By Promit Mukherjee and Emma Rumney
JOHANNESBURG (Reuters) -South Africa’s last white president, Frederik Willem (FW) de Klerk, died on Thursday leaving a final apology via video for crimes against other ethnic groups during decades of apartheid.
“I, without qualification, apologise for the pain and the hurt and the indignity and the damage that apartheid has done to Black, Brown and Indians in South Africa,” said de Klerk, who had previously expressed regret several times for the 1948-91 policy.
De Klerk died aged 85 after a battle with cancer.
He won praise worldwide for his role in scrapping apartheid and shared the Nobel Peace Prize with Mandela in 1993. The following year Mandela won South Africa’s first multi-racial elections with his African National Congress (ANC).
“Allow me in this last message to share with you the fact that since the early 80s, my views changed completely. It was as if I had a conversion,” de Klerk said in the video message released by his foundation hours after his death.
“And in my heart of hearts, I realized that apartheid was wrong. I realized that we had arrived at a place which was morally unjustifiable,” he said, adding that action was then taken to negotiate and restore justice.
It was not immediately clear when the recording was made.
In the video, De Klerk also cautioned that South Africa faced many serious challenges, including what he called an undermining of the constitution.
President Cyril Ramaphosa paid tribute to de Klerk’s role in South Africa’s transition to democracy.
“He took the courageous decision (as president) to unban political parties, release political prisoners and enter into negotiations with the liberation movement amid severe pressure to the contrary from many in his political constituency,” he said.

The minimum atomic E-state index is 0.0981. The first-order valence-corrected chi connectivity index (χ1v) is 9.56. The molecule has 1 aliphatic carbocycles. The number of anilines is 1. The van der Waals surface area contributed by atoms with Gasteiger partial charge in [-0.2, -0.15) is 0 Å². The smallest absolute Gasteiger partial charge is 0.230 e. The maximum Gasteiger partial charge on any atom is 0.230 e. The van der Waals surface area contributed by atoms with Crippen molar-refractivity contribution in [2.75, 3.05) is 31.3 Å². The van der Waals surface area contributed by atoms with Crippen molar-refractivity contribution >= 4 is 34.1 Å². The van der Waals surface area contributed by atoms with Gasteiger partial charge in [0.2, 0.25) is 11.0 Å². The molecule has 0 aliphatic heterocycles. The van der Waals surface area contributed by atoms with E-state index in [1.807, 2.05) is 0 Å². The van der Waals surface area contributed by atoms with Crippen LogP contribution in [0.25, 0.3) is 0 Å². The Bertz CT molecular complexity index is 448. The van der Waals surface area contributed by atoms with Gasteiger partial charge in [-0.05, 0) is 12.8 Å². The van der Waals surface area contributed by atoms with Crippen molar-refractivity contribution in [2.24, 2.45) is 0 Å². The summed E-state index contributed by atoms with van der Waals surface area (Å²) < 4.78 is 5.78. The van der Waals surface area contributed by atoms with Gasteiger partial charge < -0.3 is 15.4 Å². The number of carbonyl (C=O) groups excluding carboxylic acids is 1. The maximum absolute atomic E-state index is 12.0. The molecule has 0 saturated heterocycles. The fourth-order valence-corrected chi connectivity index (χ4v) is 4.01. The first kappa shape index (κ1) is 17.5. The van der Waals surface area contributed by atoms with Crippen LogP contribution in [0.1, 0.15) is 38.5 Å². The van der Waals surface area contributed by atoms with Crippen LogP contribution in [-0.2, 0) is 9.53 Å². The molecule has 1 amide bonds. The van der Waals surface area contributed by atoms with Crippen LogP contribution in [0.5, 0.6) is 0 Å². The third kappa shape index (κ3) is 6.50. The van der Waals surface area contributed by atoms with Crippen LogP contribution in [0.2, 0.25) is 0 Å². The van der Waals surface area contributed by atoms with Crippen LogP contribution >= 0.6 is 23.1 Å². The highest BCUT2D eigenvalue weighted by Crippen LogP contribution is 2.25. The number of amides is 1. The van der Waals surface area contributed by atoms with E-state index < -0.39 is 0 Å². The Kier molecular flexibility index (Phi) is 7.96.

Mandela’s foundation said de Klerk would “forever be linked to Nelson Mandela in the annals of South African history”.
However, de Klerk’s role in the transition from minority white rule remains controversial.
Many Blacks were angered by his failure to curb political violence in the turbulent years leading up to the 1994 elections, while right-wing white Afrikaners, who had long ruled the country under de Klerk’s National Party, viewed him as a traitor to their causes of white supremacy and nationalism.
His complex legacy was reflected in the reactions of South Africans.
“The time he was president and the actions he did take part (in) to become a president are bad, very bad, sinful. It was the mass genocide of Black people,” said Sihle Jwara, a student in Johannesburg.
“But at the same time you have to look at the actions that he did take to change the country.”
De Klerk’s foundation said he had died peacefully at his home in Cape Town on Thursday morning after a battle with mesothelioma, a cancer that affects the tissue lining the lungs.
His widow Elita and family will announce funeral arrangements in due course, it said.
The foundation of Archbishop Desmond Tutu, a veteran of the struggle against white minority rule and seen by many as the nation’s moral conscience, said de Klerk had “occupied an historic but difficult space in South Africa”.
He had seen the necessity of change and “demonstrated the will to act on it,” it added.
John Steenhuisen, leader of the Democratic Alliance (DA), South Africa’s second biggest party after the ANC, said de Klerk’s success in bringing most white voters with him over the need to abolish apartheid helped ensure the transition was peaceful.
The DA is the main rival of the ANC but has struggled to shed its image as a party of white privilege.
Julius Malema, who heads the Marxist Economic Freedom Fighters (EFF), the country’s third biggest political party, was much more critical, saying de Klerk should be referred to not as a “former president” but as a “former apartheid president”.
Though long retired from active politics, de Klerk prompted anger among supporters of then President Jacob Zuma in 2016 when he accused them and their leader of seeking to advance their personal interests and of endangering democracy.
De Klerk again drew criticism last year when he told a national broadcaster that he did not believe apartheid was a crime against humanity, as declared by the United Nations.
The backlash forced de Klerk to withdraw from a virtual seminar in the United States, where he had been due to speak on minority rights and racism.
(Additional reporting by Nqobile Dludla and Wendell RoelfEditing by Gareth Jones, Jon Boyle and Andrew Cawthorne)